July 2019
Volume 60, Issue 9
Open Access
ARVO Annual Meeting Abstract  |   July 2019
RetinOpTIC - Automatic Evaluation of Diabetic Retinopathy
Author Affiliations & Notes
  • Bruno Lay
    ADCIS, Saint Contest, France
  • Ronan Danno
    ADCIS, Saint Contest, France
  • Gwenole Quellec
    Inserm, France
  • Etienne Decenciere
    CMM, France
  • Ali Erginay
    AP-HP, France
  • Pascale Massin
    AP-HP, France
  • Alexandre LE GUILCHER
    Evolucare, France
  • Mathieu Lamard
    Inserm, France
  • Beatrice Cochener
    Service Ophtalmologie CHRU Brest, France
  • Robin Alais
    CMM, France
  • Footnotes
    Commercial Relationships   Bruno Lay, None; Ronan Danno, None; Gwenole Quellec, None; Etienne Decenciere, None; Ali Erginay, None; Pascale Massin, None; Alexandre LE GUILCHER, None; Mathieu Lamard, None; Beatrice Cochener, None; Robin Alais, None
  • Footnotes
    Support  NONE
Investigative Ophthalmology & Visual Science July 2019, Vol.60, 5312. doi:https://doi.org/
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      Bruno Lay, Ronan Danno, Gwenole Quellec, Etienne Decenciere, Ali Erginay, Pascale Massin, Alexandre LE GUILCHER, Mathieu Lamard, Beatrice Cochener, Robin Alais; RetinOpTIC - Automatic Evaluation of Diabetic Retinopathy. Invest. Ophthalmol. Vis. Sci. 2019;60(9):5312. doi: https://doi.org/.

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      © ARVO (1962-2015); The Authors (2016-present)

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Abstract

Purpose : The RetinOpTIC project performs mass screening of color fundus images and assesses image quality and Diabetic Retinopathy (DR) grade. Algorithm performance is evaluated on the Messidor-2 image database.

Methods : Based on artificial intelligence (AI) solutions, referable DR is detected using convolutional neural networks (CNNs). The solution includes first the automatic assessment of the quality of the photography, and then the DR grade.
About 10% of images acquired in e-medicine networks are considered as ungradable for quality reasons. The automatic detection of these cases, either for re-acquiring them if possible, or to prevent a useless analysis by readers, is an important step to improve the network performance. In the framework of the project, an AI solution is developed to automatically determine if the macula and surrounding vessels are visible, as well as an assessment of the global sharpness of the image, the local sharpness and the density of the vessel network.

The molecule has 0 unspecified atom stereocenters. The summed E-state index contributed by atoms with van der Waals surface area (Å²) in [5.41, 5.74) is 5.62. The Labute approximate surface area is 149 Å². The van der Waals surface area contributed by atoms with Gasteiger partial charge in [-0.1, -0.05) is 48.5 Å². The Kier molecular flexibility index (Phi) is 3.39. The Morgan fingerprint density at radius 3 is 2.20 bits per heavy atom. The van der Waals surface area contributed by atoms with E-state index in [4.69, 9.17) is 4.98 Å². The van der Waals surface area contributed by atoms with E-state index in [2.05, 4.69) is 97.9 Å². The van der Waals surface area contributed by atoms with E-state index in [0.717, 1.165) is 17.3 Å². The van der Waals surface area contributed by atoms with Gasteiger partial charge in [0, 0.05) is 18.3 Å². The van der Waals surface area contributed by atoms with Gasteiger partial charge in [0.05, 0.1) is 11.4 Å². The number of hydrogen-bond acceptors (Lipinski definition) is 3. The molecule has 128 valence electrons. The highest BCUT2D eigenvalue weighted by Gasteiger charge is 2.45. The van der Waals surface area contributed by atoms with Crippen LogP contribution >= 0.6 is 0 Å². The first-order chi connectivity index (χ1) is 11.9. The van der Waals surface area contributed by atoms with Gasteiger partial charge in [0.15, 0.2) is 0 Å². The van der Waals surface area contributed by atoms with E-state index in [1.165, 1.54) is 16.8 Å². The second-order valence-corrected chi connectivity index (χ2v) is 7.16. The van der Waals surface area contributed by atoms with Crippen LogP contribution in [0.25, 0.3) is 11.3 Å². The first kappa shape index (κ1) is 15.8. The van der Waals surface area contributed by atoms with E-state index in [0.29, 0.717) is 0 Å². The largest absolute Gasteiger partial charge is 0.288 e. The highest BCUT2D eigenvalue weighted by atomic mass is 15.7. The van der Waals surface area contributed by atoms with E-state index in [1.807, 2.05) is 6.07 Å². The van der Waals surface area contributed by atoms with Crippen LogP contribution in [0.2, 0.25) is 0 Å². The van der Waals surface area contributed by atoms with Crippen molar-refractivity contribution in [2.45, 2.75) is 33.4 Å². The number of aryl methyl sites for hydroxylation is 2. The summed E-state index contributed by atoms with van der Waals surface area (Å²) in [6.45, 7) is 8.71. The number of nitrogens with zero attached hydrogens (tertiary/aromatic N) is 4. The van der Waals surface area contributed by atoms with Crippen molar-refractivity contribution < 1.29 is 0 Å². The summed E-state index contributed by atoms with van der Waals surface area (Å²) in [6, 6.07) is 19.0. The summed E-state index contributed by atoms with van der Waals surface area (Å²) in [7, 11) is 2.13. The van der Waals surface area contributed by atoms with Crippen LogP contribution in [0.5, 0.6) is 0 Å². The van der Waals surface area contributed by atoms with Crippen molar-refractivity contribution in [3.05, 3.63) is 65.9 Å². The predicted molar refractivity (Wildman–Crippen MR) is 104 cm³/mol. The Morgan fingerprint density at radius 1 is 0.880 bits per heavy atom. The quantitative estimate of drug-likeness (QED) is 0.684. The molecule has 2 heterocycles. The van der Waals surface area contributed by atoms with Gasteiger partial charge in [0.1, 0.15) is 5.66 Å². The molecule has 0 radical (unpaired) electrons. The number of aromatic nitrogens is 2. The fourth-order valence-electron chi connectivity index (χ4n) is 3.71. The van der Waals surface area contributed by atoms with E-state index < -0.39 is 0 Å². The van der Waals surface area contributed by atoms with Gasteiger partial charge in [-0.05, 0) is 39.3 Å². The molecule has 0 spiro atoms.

Once the image is correct, a set of CNNs produces one referral decision. Unlike competing AI solutions, CNNs are jointly trained in such a way they are complementary with one another. The proposed setof CNNs has been trained on more than 80,000 images from a well-established consortium of hospitals. Thanks to a proposed heatmap generation method, patterns that each CNN detects in images can be overlaid on images for pathology visualization.

Results : The quality criterion was evaluated on 6098 images annotated by two experts. It reached 96.4%. Referable DR is detected with an area under the ROC curve of 0.988 on the Messidor-2 database, using the University of Iowa’s reference standard (sensitivity = 99.0%, specificity = 87.0%). Results are better than previously reported systems, evaluated under the same conditions. It was noticed each co-trained CNN specializes in one lesion type or category. Therefore, the system can produce lesion-specific heatmaps, while previously reported CNN heatmaps do not allow lesion differentiation.

Conclusions : The proposed jointly trained CNN ensemble improves fully automatic detection of referable DR adding an assessment of image quality. It provides more accurate predictions in less than a second. Algorithms will soon be CE marked to provide a fully automated system to be used in hospitals, private practices, and mass screening networks.

This abstract was presented at the 2019 ARVO Annual Meeting, held in Vancouver, Canada, April 28 - May 2, 2019.

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